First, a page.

2 June 2019John 17:20-26
'The glory that you have given me I have given them, so that they may be one, as we are one ...' (v. 22)
Psalm: Psalm 97
This week, running from today, the Sunday in Ascensiontide, up to the eve of Pentecost, takes us on an extensive Biblical tour. We shall visit three books of the Torah (Genesis, Exodus and Numbers), John’s Gospel and the Epistle to the Romans. God’s spirit figures in these passages, saving us from thinking that the Holy Spirit wasn’t at work until Pentecost. (There are, of course, many other pre-Pentecost appearances of the Holy Spirit, notably including the baptism of Jesus.)
We shall also explore the “Gifts and Work of the Holy Spirit” section of Singing the Faith (StF), and look at a range of Psalms, praise, lament and supplication.
Today’s reading, John 17:20-26, concludes the great prayer of Jesus which occupies the whole chapter. Anticipating the exaltation of Jesus the Christ to be narrated in chapters 18-20, and following the farewell discourses, Jesus “reports to the Father” (to borrow Kenneth Grayston’s characterisation of chapter 17) and sets out the framework for his followers’ continuation of God’s work in Christ.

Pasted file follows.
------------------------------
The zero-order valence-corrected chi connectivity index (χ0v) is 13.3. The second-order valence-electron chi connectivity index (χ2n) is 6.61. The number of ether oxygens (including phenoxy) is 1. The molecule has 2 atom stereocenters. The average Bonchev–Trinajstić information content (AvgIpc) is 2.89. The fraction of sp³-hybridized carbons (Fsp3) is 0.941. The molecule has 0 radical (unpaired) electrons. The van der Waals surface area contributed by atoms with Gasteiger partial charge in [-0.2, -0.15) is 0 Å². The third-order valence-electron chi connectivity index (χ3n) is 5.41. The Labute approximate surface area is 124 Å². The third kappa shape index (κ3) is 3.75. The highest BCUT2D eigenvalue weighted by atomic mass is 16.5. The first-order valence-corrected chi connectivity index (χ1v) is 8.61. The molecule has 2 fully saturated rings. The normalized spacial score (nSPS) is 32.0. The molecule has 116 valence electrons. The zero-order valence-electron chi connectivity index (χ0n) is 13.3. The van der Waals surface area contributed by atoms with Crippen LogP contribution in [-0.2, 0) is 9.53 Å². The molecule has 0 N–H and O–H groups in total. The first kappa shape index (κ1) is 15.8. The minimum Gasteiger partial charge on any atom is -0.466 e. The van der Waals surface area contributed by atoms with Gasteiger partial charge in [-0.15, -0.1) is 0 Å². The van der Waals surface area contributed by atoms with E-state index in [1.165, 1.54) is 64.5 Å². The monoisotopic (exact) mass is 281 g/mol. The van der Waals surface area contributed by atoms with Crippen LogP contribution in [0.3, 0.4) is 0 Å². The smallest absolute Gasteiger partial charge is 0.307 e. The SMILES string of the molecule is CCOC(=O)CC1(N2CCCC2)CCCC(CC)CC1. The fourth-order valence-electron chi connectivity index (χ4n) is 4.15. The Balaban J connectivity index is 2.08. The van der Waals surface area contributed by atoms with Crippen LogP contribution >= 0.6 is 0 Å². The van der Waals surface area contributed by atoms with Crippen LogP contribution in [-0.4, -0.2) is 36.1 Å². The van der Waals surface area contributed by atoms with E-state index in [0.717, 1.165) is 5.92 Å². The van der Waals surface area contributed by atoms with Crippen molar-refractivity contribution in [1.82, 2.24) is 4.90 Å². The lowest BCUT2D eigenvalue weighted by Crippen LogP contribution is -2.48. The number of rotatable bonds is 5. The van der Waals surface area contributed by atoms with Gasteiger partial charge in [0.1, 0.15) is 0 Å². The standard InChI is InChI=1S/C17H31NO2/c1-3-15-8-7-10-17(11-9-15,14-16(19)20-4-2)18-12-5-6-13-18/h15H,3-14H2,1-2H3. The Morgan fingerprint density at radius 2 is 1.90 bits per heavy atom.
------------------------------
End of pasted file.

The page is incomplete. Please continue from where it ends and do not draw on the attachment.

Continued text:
The emphasis is on unity: the Son’s unity with the Father, and the unity of the Christian community (present and future) in Christ, and in the glory of God (v. 22). It is a unity, not of identity, but of love and action.
Interestingly, the Holy Spirit is not mentioned in this passage, but appears, post-resurrection (see Wednesday’s John reading).
For us, one of the most significant features of the prayer is the way its scope extends to future generations.
Singing the Faith 369 explores the concept of baptism in the Spirit, and a wide range of Christian, godly virtues which flow from it.
Psalm 97 is a lovely, straightforward hymn of praise.
- Does it matter that the Holy Spirit is not explicitly mentioned in this passage?
- What lessons does the kind of unity set out here have for current ecumenical relationships and issues?